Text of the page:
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LIVESTOCK AND EQUESTRIAN HERITAGE COMMITTEE Meets fourth Wednesday of each month, 5:30 p.m.; appointed for two-year term. The Committee reviews applications for professional stable permits and forwards recommendations to the Planning Commission. It also reviews applications for exceptions to the private stable regulations and forwards recommendations to the Planning Director. It conducts inspections of stables in accordance with the requirements of the Municipal Code. The Committee develops and supports education and information programs which aid the community in sustaining, protecting enhancing and enjoying equestrian activities and facilities. The Committee is also a resource for Town Council, staff and residents on equestrian matters.
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The Committee shall review applications for special event permits for the Townâ€™s roadways. The Committee shall confer with the Trails Committee on programs and recommendations of mutual interest.
The Committee supports the General Plan goal to balance circulation system user needs and works to foster a community for all users of the public roadway system. The Circulation Committee works with the Town Engineer, Sheriffâ€™s Department and local and regional organizations to develop programs to encourage dialog on circulation system needs, promote â€œshare the roadâ€? programs for all users, and develop educational programs to promote trafďŹ c safety. The Committee advises Town staff and the Town Council about ways to make the roadway system safer for all users, to encourage effective trafďŹ c enforcement, and to promote safe, convenient access to schools, Town businesses, public and private institutions, and neighborhoods.
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WOODSIDE HISTORY COMMITTEE Meets second Thursday of each month, 10:00 a.m.; appointed for two-year term. The Committee advises the Town Council and staff regarding actions, policies and plans relating to historic preservation. Committees are volunteer positions and serve in an advisory capacity to the Town Council. Interested residents may request information and applications Monday through Friday, 8:00 a.m.-12 noon and 1-5:00 p.m., from the Town Clerkâ€™s OfďŹ ce at Town Hall, 2955 Woodside Road, or telephone (650) 851-6790, or through the Townâ€™s web site at www.woodsidetown.org. Deadline for applications is Tuesday, February 18, 2014.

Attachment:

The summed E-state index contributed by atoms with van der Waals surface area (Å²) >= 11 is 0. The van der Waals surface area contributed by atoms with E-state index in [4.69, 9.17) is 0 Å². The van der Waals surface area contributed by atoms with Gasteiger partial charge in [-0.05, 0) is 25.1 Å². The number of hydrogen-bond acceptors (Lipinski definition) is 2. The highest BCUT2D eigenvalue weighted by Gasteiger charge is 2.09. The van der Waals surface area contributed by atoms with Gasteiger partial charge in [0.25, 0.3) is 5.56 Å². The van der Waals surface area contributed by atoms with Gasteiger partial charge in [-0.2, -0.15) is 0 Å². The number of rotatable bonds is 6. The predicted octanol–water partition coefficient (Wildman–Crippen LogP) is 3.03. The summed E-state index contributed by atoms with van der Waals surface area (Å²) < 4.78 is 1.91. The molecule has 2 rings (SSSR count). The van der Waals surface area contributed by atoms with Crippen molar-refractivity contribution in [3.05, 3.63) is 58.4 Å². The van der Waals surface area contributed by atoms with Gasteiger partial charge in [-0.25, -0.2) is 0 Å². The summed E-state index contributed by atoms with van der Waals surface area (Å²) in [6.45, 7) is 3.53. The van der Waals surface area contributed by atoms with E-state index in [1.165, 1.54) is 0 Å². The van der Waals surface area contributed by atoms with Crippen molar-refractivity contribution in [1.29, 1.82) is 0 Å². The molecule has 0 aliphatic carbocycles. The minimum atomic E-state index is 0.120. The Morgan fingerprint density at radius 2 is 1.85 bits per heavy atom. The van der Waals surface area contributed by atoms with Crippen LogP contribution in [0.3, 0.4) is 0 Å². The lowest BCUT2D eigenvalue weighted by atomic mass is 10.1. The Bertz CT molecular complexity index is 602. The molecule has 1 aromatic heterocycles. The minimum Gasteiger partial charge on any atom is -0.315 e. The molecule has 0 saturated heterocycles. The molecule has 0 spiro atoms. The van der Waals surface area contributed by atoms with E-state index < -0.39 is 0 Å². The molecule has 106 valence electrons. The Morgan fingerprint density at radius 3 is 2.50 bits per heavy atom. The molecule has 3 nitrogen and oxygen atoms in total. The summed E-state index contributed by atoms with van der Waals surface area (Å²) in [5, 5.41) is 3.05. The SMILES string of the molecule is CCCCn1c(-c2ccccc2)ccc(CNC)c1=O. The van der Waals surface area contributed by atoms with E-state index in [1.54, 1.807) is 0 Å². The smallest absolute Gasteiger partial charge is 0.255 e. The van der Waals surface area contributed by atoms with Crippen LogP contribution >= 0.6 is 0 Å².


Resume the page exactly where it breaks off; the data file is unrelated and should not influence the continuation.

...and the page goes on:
18 N The Almanac N TheAlmanacOnline.com N January 15, 2014
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C O M M U N I T Y
Local piano teacher behind band nominated for Grammy Award Pacific Mambo Orchestra is nominated for its debut album By Emma Marsano Special to the Almanac
any solo artists and musical groups perform for decades without receiving a Grammy nomination. The Pacific Mambo Orchestra, on the other hand, was just nominated in the category of Best Tropical Latin Band for its self-titled debut album. The group was founded in 2010 by Steffen Kuehn, a German trumpeter, and Christian Tumalan, a Mexican pianist who is, among other things, a piano teacher at Woodland School in Portola Valley. Currently, the two are the co-directors of PMO — Mr. Kuehn directs the horns and Mr. Tumalan the rhythm section. The creation of Pacific Mambo Orchestra can be traced to 2010, when Mr. Tumalan and Mr. Kuehn met at a recording session for an album to which they both contributed. While chatting between takes, they discovered their mutual interest in forming a larger Latin jazz group. For his part, Mr. Tumalan had become interested in Latin jazz about a decade earlier, while studying for his first of four musical degrees, this one in classical piano music at the Escuela Superior de Musica in Mexico City. Listening to the radio in the car one day, he heard Tito Puente’s song, “Ran Kan Kan,”